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Fireworks Measure Looks To Change Florida Rules

U.S. Military

An effort to allow Floridians to add some personal sparkle to the Fourth of July and two other holidays makes its first appearance before a pair of legislative committees next week.

Senate Community Affairs on Monday and the House Business and Professions Subcommittee on Wednesday are slated to take up nearly identical measures (SB 140, HB 65) by Sen. Travis Hutson, R-St. Augustine, and Rep. Ana Maria Rodriguez, R-Doral.

The proposals for the 2020 legislative session, which begins Jan. 14, would allow individuals to pledge to use the fireworks “solely and exclusively” during one of three designated holidays.

Both measures would allow the use of fireworks on Memorial Day and Independence Day. The Senate proposal also designates a third holiday on New Year’s Eve, while the House version allows for the fireworks on New Year’s Day.

Florida’s fireworks regulations have repeatedly come under scrutiny by legislators, with one lawmaker calling the current statute one of the “goofiest laws in the nation.”

Under Florida law, relatively innocuous devices such as sparklers are legal for Floridians to buy. But “firecrackers, torpedoes, skyrockets, roman candles, dago bombs, and any fireworks containing any explosives or flammable compound or any tablets or other device containing any explosive substance” are off-limits.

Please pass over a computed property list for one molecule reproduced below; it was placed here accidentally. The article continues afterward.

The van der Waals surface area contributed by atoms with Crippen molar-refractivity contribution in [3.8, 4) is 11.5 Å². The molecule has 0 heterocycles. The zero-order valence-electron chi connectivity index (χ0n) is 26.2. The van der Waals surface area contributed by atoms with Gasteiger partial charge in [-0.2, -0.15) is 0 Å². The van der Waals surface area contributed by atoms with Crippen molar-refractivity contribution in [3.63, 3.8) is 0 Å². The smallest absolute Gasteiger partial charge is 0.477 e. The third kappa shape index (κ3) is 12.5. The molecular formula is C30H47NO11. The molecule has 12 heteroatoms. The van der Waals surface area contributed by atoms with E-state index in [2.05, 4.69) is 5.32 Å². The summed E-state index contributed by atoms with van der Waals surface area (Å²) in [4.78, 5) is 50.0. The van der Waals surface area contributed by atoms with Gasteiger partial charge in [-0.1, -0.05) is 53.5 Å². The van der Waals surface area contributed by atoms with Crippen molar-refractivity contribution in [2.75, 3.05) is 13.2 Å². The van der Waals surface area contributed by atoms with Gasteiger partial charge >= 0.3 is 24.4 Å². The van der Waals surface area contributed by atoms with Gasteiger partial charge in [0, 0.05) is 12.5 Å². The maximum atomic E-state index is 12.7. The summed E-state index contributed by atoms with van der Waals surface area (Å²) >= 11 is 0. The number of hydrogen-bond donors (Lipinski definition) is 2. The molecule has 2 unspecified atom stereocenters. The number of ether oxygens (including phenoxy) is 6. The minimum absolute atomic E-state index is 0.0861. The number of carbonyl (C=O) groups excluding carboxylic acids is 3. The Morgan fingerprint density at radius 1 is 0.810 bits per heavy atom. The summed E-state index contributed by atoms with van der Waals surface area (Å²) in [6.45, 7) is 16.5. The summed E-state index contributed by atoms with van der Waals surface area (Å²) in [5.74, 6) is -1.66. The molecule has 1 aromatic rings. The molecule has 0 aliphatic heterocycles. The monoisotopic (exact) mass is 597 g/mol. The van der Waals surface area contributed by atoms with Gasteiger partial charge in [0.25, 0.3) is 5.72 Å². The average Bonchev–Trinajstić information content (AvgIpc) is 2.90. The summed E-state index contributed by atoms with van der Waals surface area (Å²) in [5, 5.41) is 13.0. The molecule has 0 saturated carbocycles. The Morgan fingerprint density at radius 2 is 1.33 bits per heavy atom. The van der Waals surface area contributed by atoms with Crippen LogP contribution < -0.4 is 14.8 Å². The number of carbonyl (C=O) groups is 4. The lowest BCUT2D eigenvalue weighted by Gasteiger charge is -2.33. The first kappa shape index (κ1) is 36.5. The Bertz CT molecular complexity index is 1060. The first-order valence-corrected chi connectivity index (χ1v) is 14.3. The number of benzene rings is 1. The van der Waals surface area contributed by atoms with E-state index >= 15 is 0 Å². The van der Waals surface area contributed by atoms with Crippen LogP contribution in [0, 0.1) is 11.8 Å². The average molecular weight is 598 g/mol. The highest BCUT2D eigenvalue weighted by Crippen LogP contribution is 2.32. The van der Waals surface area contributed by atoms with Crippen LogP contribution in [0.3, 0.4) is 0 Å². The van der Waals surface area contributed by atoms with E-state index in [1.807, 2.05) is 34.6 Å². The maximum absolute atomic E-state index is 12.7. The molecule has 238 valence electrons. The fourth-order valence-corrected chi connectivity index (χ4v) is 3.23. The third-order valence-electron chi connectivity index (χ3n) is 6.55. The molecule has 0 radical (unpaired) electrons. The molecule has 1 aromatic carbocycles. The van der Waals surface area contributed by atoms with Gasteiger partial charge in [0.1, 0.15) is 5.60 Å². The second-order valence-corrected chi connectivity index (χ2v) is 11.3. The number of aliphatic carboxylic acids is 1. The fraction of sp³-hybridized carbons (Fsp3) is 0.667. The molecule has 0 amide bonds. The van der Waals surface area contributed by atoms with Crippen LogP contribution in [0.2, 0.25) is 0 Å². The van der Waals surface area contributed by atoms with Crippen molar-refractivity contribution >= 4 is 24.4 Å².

But individuals can buy and use aerial and explosive devices if they sign a waiver saying they will use the fireworks for certain agricultural purposes, specifically for “frightening birds from agricultural work and fish hatcheries.”

State lawmakers over the years have tried and failed to amend the statute regulating the use and sale of fireworks, from repealing the ban altogether to proposing changes to the legal waiver. But fireworks companies --- including TNT Fireworks, Phantom Fireworks and Sky King Fireworks --- have strenuously opposed any changes to the law, warning of more injuries to consumers if the market is less restricted. In 2018, trauma centers also lobbied against changing the law.

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